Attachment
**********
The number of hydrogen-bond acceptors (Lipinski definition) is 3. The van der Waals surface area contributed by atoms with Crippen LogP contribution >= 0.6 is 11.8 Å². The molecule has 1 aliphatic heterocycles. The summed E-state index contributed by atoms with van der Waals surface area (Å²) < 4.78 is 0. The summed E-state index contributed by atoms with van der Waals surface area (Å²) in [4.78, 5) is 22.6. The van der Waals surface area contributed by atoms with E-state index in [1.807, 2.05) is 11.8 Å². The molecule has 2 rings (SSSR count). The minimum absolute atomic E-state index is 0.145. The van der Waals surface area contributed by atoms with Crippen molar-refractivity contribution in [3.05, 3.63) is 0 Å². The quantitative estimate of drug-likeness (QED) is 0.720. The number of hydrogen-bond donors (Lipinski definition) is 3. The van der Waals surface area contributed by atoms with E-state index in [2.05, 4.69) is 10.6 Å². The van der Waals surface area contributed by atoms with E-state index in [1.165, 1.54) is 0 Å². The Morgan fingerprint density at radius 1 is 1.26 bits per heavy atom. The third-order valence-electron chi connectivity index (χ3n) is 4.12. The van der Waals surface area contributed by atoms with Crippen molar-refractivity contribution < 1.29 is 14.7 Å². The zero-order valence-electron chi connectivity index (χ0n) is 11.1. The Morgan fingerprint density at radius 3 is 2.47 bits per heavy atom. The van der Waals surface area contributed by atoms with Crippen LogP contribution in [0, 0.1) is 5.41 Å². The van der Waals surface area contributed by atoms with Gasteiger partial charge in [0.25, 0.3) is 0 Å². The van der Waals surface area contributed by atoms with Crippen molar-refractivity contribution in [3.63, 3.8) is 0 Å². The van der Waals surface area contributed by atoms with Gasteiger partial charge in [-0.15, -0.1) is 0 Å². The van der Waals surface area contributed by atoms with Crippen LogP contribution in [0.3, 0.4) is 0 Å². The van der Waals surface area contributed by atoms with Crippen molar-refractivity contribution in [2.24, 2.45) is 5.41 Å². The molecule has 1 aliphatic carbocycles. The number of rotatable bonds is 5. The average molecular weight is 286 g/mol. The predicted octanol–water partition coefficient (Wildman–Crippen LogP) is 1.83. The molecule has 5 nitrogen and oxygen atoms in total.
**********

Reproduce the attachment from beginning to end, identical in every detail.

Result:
The number of hydrogen-bond acceptors (Lipinski definition) is 3. The van der Waals surface area contributed by atoms with Crippen LogP contribution >= 0.6 is 11.8 Å². The molecule has 1 aliphatic heterocycles. The summed E-state index contributed by atoms with van der Waals surface area (Å²) < 4.78 is 0. The summed E-state index contributed by atoms with van der Waals surface area (Å²) in [4.78, 5) is 22.6. The van der Waals surface area contributed by atoms with E-state index in [1.807, 2.05) is 11.8 Å². The molecule has 2 rings (SSSR count). The minimum absolute atomic E-state index is 0.145. The van der Waals surface area contributed by atoms with Crippen molar-refractivity contribution in [3.05, 3.63) is 0 Å². The quantitative estimate of drug-likeness (QED) is 0.720. The number of hydrogen-bond donors (Lipinski definition) is 3. The van der Waals surface area contributed by atoms with E-state index in [2.05, 4.69) is 10.6 Å². The van der Waals surface area contributed by atoms with E-state index in [1.165, 1.54) is 0 Å². The Morgan fingerprint density at radius 1 is 1.26 bits per heavy atom. The third-order valence-electron chi connectivity index (χ3n) is 4.12. The van der Waals surface area contributed by atoms with Crippen molar-refractivity contribution < 1.29 is 14.7 Å². The zero-order valence-electron chi connectivity index (χ0n) is 11.1. The Morgan fingerprint density at radius 3 is 2.47 bits per heavy atom. The van der Waals surface area contributed by atoms with Crippen LogP contribution in [0, 0.1) is 5.41 Å². The van der Waals surface area contributed by atoms with Gasteiger partial charge in [0.25, 0.3) is 0 Å². The van der Waals surface area contributed by atoms with Crippen molar-refractivity contribution in [3.63, 3.8) is 0 Å². The van der Waals surface area contributed by atoms with Gasteiger partial charge in [-0.15, -0.1) is 0 Å². The van der Waals surface area contributed by atoms with Crippen LogP contribution in [0.3, 0.4) is 0 Å². The van der Waals surface area contributed by atoms with Crippen molar-refractivity contribution in [2.24, 2.45) is 5.41 Å². The molecule has 1 aliphatic carbocycles. The number of rotatable bonds is 5. The average molecular weight is 286 g/mol. The predicted octanol–water partition coefficient (Wildman–Crippen LogP) is 1.83. The molecule has 5 nitrogen and oxygen atoms in total.